As someone who works in the academic sector, I think I sometimes forget what it’s like for those of us who work in the public sector and are constantly in need of advocacy, constantly having to defend themselves, their value and services, and having to justify their existence in the face of more and more cuts to public services. Academic librarianship seems like the only safe sector these days because nobody contests that universities need libraries, right? Read the rest of this entry
23 Things: Thing 15 – Attending, presenting at and organising conferences, seminars and other things
One of the most amazing things I have been able to do in a professional capacity so far was attending IFLA 2010 in Gothenburg, Sweden. It was a great conference and I took away a lot; I was on the team for the IFLA Express so my “attendance” involved a lot of sitting in an office far away form the talks, yet I still feel it was a valuable experience. The networking was great, Gothenburg is a lovely city, and on the whole, it was an amazing week.
What was frustrating was that, at that point in time, I was in no position to implement any of the knowledge that I had taken away. But, you know, it’s never gone, and it’s all experience. It’s taught me a lot about attending, planning, etc. I tend to think though that I prefer smaller events, like Online and the German Bibliothekartag, because they are more specific and the way that I network works better with smaller crowds of people. Larger conferences have their uses and if I got the chance to go to one I would obviously jump, but I think, personally, I’m better with smaller events.
I haven’t done any of that (yet) but I hope that once I qualify, I’ll be able to be a bit more involved with things. I did get some insight into the behind-the-scenes work of a conference at IFLA, and I have helped organised big events, but none of them were library-related.
One of my lecturers recommended Zotero, but it never worked for me. It kept crashing, wouldn’t play nice with my Mac and the Mac:Office software, and was generally not very usable. And if I changed computers, everything would be gone because it’s tied to one particular computer. Worse, it’s tied to one particular browser, so if Firefox decides to go haywire and freeze up all the time (as it did at one point, with one particular release) then it doesn’t matter if it’s the best research tool in the universe because you can’t access it.
At their most simple, literature/research management tools are databases, indexes of things you read. Besides fields for the standard bibliographic information, you maybe need a field for notes and good compatibility with the program you’re using to write your research paper/dissertation and a choice of reference formats so you can import references in the format you need. Personally, I wrote both my dissertations pretty much without using literature management tools—the first because it proved impossible to get LaTeX to play nice with MLA reference formats, the second because it was pretty much what I was used to, and because the number of references wasn’t unmanageable.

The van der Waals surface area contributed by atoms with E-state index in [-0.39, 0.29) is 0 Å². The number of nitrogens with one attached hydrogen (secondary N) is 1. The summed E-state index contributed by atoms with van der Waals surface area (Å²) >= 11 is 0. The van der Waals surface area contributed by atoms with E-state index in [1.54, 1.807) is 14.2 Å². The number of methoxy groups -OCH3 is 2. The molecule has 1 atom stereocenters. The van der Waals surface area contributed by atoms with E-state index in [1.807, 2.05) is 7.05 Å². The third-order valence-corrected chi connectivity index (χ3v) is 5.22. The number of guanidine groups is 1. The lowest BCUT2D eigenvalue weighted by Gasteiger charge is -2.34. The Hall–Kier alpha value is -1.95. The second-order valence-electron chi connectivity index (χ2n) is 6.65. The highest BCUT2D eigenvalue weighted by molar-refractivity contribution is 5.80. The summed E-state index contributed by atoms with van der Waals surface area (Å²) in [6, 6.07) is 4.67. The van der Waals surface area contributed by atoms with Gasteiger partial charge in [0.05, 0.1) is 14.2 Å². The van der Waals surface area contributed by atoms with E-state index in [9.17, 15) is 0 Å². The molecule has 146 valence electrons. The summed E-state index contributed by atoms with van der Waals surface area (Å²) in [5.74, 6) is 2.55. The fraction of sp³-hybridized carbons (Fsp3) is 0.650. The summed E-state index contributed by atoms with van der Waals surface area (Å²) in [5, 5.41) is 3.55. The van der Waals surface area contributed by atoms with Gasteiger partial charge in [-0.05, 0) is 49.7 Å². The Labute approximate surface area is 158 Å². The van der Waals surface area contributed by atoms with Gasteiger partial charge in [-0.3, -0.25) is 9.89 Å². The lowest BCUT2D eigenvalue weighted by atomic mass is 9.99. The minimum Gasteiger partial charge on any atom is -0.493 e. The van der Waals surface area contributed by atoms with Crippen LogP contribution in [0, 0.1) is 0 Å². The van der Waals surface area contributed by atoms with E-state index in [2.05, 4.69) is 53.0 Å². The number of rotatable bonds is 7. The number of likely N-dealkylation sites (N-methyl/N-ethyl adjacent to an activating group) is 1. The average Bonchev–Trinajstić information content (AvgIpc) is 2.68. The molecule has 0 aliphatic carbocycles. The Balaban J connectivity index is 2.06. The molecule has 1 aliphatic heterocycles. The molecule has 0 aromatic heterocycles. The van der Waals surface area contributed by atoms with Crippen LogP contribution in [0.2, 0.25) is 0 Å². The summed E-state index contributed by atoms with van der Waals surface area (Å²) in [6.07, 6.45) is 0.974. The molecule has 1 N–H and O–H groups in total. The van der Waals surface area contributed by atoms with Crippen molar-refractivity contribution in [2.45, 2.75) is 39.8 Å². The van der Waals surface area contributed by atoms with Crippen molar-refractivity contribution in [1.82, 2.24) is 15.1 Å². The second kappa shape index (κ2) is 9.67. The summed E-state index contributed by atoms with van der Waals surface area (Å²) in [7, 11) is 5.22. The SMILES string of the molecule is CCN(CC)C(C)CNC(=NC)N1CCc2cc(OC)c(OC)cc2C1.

I love using Google Docs. When I was a student, I went through a phase where I didn’t have MS Office on my computer because I was writing everything in LaTeX. If Google Docs had been around at the time, my life (and that of everyone else who tried to send me things) would have been much easier. I like the commenting and editing features, I like that several people can edit a document at the same time. I’m not sure how well versioning works, i. e. if it is potentially possible for someone to intentionally or unintentionally destroy a long day’s (or month’s, or year’s) work. I haven’t used it in a professional capacity yet, but I’m thinking of using it to store instructions when the next graduate trainee hits Accessions. It could also be helpful for managing reservations/holds on a spreadsheet.
I’ve participated in a good many wiki projects in my day (*cough*TVTropes*cough*, but some of the classes I took at uni had wikis on the uni websites too, so it was all properly scholarly work), I have a wikipedia account, and yes, they’re useful. The problem is that one person can actually destroy everybody else’s work if they’re so inclined. Or move stuff to a different location so it doesn’t show up where you originally put it.
The graduate trainees at my workplace have a programme of visits to various other libraries within the local area. Other members of staff can usually tag along, and so I found myself at UEA in Norwich for a day with a few colleagues and our one remaining graduate trainee (the other two having decided that they don’t want to become librarians after all).
UEA is in the 1994 group, same as my workplace, so architecture is brutalist and the library building is listed, which, as we heard, makes it difficult to adapt to the needs of 21st century students. Nevertheless, I think UEA are doing a fantastic job with what they have, and there are one or two pages that I wouldn’t mind people taking out of their book. Read the rest of this entry
I use Google Calendar, but only for myself. I haven’t worked in an environment that has shared online calendars. I think it could be useful for teams, across teams, to find out where people are, but there is the issue of people actually *using* it correctly. So I don’t really have a lot to say about GCal. It’s a calendar.